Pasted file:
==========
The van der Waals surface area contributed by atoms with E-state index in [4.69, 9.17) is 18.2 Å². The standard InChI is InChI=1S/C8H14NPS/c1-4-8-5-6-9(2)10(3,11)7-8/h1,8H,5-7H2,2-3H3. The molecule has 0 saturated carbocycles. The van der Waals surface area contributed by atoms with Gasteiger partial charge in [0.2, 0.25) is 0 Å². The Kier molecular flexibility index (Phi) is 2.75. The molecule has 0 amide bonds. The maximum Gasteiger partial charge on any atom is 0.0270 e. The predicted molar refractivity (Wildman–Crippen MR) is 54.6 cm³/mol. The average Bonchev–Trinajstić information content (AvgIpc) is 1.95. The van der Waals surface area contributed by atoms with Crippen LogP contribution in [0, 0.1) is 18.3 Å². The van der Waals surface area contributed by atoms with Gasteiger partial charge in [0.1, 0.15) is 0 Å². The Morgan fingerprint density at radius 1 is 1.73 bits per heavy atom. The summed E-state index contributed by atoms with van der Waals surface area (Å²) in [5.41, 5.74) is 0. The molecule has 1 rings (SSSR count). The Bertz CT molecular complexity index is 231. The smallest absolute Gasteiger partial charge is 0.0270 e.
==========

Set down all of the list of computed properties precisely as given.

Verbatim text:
The van der Waals surface area contributed by atoms with E-state index in [4.69, 9.17) is 18.2 Å². The standard InChI is InChI=1S/C8H14NPS/c1-4-8-5-6-9(2)10(3,11)7-8/h1,8H,5-7H2,2-3H3. The molecule has 0 saturated carbocycles. The van der Waals surface area contributed by atoms with Gasteiger partial charge in [0.2, 0.25) is 0 Å². The Kier molecular flexibility index (Phi) is 2.75. The molecule has 0 amide bonds. The maximum Gasteiger partial charge on any atom is 0.0270 e. The predicted molar refractivity (Wildman–Crippen MR) is 54.6 cm³/mol. The average Bonchev–Trinajstić information content (AvgIpc) is 1.95. The van der Waals surface area contributed by atoms with Crippen LogP contribution in [0, 0.1) is 18.3 Å². The van der Waals surface area contributed by atoms with Gasteiger partial charge in [0.1, 0.15) is 0 Å². The Morgan fingerprint density at radius 1 is 1.73 bits per heavy atom. The summed E-state index contributed by atoms with van der Waals surface area (Å²) in [5.41, 5.74) is 0. The molecule has 1 rings (SSSR count). The Bertz CT molecular complexity index is 231. The smallest absolute Gasteiger partial charge is 0.0270 e.